Six sisters who had been sexually abused by their parents virtually every day since they were toddlers say that their nightmare grew more horrific as the people they counted on to rescue them -- police, child-welfare workers, their church pastor -- failed to deliver.
Bruce "Zion" Dutro, 51, was sentenced to 300 years in state prison, and his 49-year-old wife was sentenced to 15 years in 2011 after taking a plea deal in what veteran sex crimes prosecutor Paul Graves called the worst child sex abuse case in memory to go through Contra Costa County courts.
A year after their parents were imprisoned for sex crimes spanning 20 years, the Dutro sisters -- Glenda Stripes, Amber and Sarah Dutro, Martha McKnelly, Frances Smith and Christina Moore -- are now suing the people and agencies they say failed to protect them as children by not following laws and procedures for handling child abuse.
"Every one of the agencies had the duty and power to save these girls, and every one failed them," said the sisters' attorney, Jason Runckel, founding partner of O'Connor, Runckel & O'Malley. "They made their father untouchable. The girls never had a voice."
The lawsuit, filed in Contra Costa Superior Court last week against Contra Costa County, city of Antioch, Calvary Open Bible Church in Antioch, and seven individuals who are either current or former CPS, police department or church employees. It alleges the defendants were negligent and failed to fulfill state-mandated duties that, if done, would have spared the Dutro children years of further abuse.
"We came forward because we didn't want it to happen to another child," said Sarah Dutro, 28. "We didn't know until the case was over how badly everyone screwed up before." The suit asks for an undisclosed amount for past and future medical bills, and pain and suffering for the sisters, each of whom suffers from severe psychological disorders as a result of the abuse. Now adults with 12 children among them, the sisters gave permission to reveal their names in this story.
The 22-page civil complaint names defendant Mark Wood as the pastor whom Stripes first told about the abuse Aug. 2, 1995, and claims his immediate tipoff to the parents afforded them time to condition their daughters to lie to authorities.
That same day, the parents locked up five of the girls in one bedroom and Glenda in another, the victims said. For 16 days, until police sent CPS to the house Aug. 18, 1995, the sisters said they were beaten, starved, sleep-deprived and brainwashed on what to say to authorities. Young Glenda, meanwhile, was subjected to the same torture between rapes.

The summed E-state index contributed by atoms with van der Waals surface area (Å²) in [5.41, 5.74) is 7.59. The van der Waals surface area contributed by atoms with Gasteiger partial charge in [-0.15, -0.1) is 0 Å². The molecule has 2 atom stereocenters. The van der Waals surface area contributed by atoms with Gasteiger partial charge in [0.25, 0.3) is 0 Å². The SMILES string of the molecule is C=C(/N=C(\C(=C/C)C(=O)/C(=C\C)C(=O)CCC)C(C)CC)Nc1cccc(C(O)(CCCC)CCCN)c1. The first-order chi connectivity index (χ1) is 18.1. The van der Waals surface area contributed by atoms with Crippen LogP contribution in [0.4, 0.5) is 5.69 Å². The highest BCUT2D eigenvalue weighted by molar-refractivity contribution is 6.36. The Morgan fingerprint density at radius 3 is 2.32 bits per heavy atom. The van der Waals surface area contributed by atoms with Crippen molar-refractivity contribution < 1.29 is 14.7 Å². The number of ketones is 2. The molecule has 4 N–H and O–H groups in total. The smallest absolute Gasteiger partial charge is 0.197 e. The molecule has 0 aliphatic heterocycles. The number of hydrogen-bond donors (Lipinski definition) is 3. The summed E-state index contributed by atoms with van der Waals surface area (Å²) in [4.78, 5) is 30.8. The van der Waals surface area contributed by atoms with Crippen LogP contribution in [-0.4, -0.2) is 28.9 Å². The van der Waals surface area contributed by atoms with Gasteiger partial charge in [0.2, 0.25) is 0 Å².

Wood, Stripes and her parents first went to the Antioch Police Department six days after the 14-year-old had confided in Wood. Officer William Dee noted in his police report that he was instructed by Detective Demetree Barakos before the meeting not to arrest Bruce Dutro, and so he sent the family home after obtaining a confession from the father, said Runckel, the sisters' attorney. Both Barakos and Dee are defendants in the lawsuit. It was another officer who called Bruce Dutro back to the Police Department on Aug. 18, 1995, and sent CPS to the house after obtaining a second confession.
"They actually apologized to my parents for being there, as if it was an inconvenience," said McKnelly, 26.
Bruce Dutro pleaded to one count of child molestation for fondling Stripes, when in reality he was raping her, she said, and he spent four days in jail before being sentenced Nov. 1, 1995, to three years of probation. The judge ordered him to register as a sex offender and obey all CPS orders.
For the first six months of his probation, Bruce Dutro lived in an apartment near the family home. Glenda Lea Dutro moved in with him, leaving their daughters by themselves at the house with little food. Like many times in the course of their childhood, the Dutro girls were not enrolled in school.
At night, their mother would bring one of them to the apartment to have sex with their father. Had anyone from the county ever visited the house as they were supposed to, they would have at minimum learned that the girls were living without adult supervision, Runckel said.
"My father told me after 1995 and he was slapped on the wrists, every time he molested me, it was like laughing in their face," Stripes said. "It's not about getting money. I want things to change so no child has to go through what I went through."
O'Connor, Runckel and O'Malley is a law firm dedicated to the protection of the victims of sexual abuse.